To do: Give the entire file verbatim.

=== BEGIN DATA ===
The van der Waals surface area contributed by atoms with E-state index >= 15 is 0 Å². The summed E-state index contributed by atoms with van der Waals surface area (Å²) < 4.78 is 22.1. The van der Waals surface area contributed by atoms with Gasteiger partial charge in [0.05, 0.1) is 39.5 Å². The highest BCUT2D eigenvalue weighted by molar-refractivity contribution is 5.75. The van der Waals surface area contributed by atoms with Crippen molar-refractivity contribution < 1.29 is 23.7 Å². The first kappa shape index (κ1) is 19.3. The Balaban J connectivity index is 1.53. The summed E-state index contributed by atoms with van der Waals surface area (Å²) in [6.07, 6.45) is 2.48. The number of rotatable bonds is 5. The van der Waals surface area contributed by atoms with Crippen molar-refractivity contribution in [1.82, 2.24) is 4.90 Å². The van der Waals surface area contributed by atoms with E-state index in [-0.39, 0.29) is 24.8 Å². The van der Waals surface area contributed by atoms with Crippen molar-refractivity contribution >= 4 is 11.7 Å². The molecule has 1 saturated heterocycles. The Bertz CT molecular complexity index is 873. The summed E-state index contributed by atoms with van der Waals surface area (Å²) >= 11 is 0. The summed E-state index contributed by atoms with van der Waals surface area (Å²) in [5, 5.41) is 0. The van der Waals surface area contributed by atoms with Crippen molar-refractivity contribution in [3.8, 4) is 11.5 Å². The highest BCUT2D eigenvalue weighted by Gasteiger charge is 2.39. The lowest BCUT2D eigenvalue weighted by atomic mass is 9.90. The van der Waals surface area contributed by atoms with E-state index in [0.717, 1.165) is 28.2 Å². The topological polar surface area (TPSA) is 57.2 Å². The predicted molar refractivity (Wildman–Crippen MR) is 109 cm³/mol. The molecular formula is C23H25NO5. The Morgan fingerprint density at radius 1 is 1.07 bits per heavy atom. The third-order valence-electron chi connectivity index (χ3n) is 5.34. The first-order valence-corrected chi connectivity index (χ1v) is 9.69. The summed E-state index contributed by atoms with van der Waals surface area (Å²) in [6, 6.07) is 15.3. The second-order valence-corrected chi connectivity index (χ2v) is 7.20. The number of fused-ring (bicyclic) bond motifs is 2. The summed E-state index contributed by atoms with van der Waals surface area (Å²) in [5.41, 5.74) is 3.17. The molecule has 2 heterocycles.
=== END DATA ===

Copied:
The van der Waals surface area contributed by atoms with E-state index >= 15 is 0 Å². The summed E-state index contributed by atoms with van der Waals surface area (Å²) < 4.78 is 22.1. The van der Waals surface area contributed by atoms with Gasteiger partial charge in [0.05, 0.1) is 39.5 Å². The highest BCUT2D eigenvalue weighted by molar-refractivity contribution is 5.75. The van der Waals surface area contributed by atoms with Crippen molar-refractivity contribution < 1.29 is 23.7 Å². The first kappa shape index (κ1) is 19.3. The Balaban J connectivity index is 1.53. The summed E-state index contributed by atoms with van der Waals surface area (Å²) in [6.07, 6.45) is 2.48. The number of rotatable bonds is 5. The van der Waals surface area contributed by atoms with Crippen molar-refractivity contribution in [1.82, 2.24) is 4.90 Å². The van der Waals surface area contributed by atoms with E-state index in [-0.39, 0.29) is 24.8 Å². The van der Waals surface area contributed by atoms with Crippen molar-refractivity contribution >= 4 is 11.7 Å². The molecule has 1 saturated heterocycles. The Bertz CT molecular complexity index is 873. The summed E-state index contributed by atoms with van der Waals surface area (Å²) >= 11 is 0. The summed E-state index contributed by atoms with van der Waals surface area (Å²) in [5, 5.41) is 0. The van der Waals surface area contributed by atoms with Crippen molar-refractivity contribution in [3.8, 4) is 11.5 Å². The highest BCUT2D eigenvalue weighted by Gasteiger charge is 2.39. The lowest BCUT2D eigenvalue weighted by atomic mass is 9.90. The van der Waals surface area contributed by atoms with E-state index in [0.717, 1.165) is 28.2 Å². The topological polar surface area (TPSA) is 57.2 Å². The predicted molar refractivity (Wildman–Crippen MR) is 109 cm³/mol. The molecular formula is C23H25NO5. The Morgan fingerprint density at radius 1 is 1.07 bits per heavy atom. The third-order valence-electron chi connectivity index (χ3n) is 5.34. The first-order valence-corrected chi connectivity index (χ1v) is 9.69. The summed E-state index contributed by atoms with van der Waals surface area (Å²) in [6, 6.07) is 15.3. The second-order valence-corrected chi connectivity index (χ2v) is 7.20. The number of fused-ring (bicyclic) bond motifs is 2. The summed E-state index contributed by atoms with van der Waals surface area (Å²) in [5.41, 5.74) is 3.17. The molecule has 2 heterocycles.